But I'm looking for an objective, non partisan explanation of whether or not Trickle Down economics has been effective in the past
People debate whether economics is a hard or soft science, but I think it's fair to say that even if it's a hard science, conclusions can still differ and, at the end of the day, economic policy certainly can, and often is, partisan to some degree.
All that said, there's a lot of economists that point out that trickle-down economics is not a real thing:
We find that increasing the income share of the poor and the middle class actually increases growth while a rising income share of the top 20 percent results in lower growth—that is, when the rich get richer, benefits do not trickle down.
-- Dabla-Norris et al., 2015
A recent book published by the Organization for Economic Cooperation and Development (OECD) supports the IMF study’s assertion that inequality suppresses economic growth. Both studies relied heavily on the Gini Coefficient, a measurement of income distribution in which a score of 0 represents a society in which all wealth is shared completely equally and a score of 1 a society in which all the wealth belongs to a single person (currently, the United States has a high Gini Coefficient of .4, falling only behind Chile, Mexico, and Turkey in this measurement of inequality for OECD countries.) The OECD study found that an increase in inequality on the Gini scale of two points corresponded to a 4.7% drop in GDP.
More recently, there was this ad-hoc survey of executives during a talk by Gary Cohn (Trump's chief economic adviser) asking if they will take money gained from corporate tax cuts and re-invest (ie, "trickle them down"). The response was, to put it bluntly, underwhelming.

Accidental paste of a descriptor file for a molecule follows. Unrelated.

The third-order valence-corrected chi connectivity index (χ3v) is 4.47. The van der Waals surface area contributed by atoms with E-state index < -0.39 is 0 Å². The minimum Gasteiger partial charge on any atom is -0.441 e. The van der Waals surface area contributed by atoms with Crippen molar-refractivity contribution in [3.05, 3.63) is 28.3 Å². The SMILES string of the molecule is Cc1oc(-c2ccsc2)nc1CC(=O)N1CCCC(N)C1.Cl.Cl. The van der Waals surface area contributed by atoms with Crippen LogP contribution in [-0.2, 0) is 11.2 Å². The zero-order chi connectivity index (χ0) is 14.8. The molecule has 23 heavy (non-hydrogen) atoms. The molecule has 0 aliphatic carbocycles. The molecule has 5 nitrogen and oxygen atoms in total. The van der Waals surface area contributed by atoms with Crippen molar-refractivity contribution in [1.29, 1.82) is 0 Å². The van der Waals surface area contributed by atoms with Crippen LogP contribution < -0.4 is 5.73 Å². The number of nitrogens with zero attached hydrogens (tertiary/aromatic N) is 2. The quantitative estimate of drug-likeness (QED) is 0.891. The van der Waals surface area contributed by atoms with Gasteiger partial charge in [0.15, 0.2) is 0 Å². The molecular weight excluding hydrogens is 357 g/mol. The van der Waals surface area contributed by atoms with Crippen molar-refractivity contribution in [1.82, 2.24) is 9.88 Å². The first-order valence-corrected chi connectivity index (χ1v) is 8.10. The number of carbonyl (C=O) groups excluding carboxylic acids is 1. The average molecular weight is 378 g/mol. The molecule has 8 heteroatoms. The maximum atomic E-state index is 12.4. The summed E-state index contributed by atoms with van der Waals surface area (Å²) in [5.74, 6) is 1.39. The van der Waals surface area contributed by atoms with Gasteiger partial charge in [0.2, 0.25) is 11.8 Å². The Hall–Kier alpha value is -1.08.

And this article points out a key aspect:
Trickle-down economics, in its pure form, was never tested.
-- The Balance
That last article points out some past situations where tax cuts claiming to be 'trickle down' policies were enacted in a time where we did see economic growth, there were side effects, and several other factors, so it's impossible to say that the tax cuts did what they were promised.
As such, there is no proof that trickle-down economics works, though there is plenty of data showing that increasing the income gap isn't good for economies.
Of course, that doesn't mean the theory isn't valid...it's just that we have never (and may never) be able to validate it.
Ironically(?) if the current republican tax bill is passed into law, it may prove difficult for them to argue trickle down policy works as we currently have a growing economy. It'll be tough to show it works unless there is some level of exponential growth compared to the already upward trending current curve, and if it drops and/or the economy significantly slows, it'd put another black mark on arguments for that particular theory.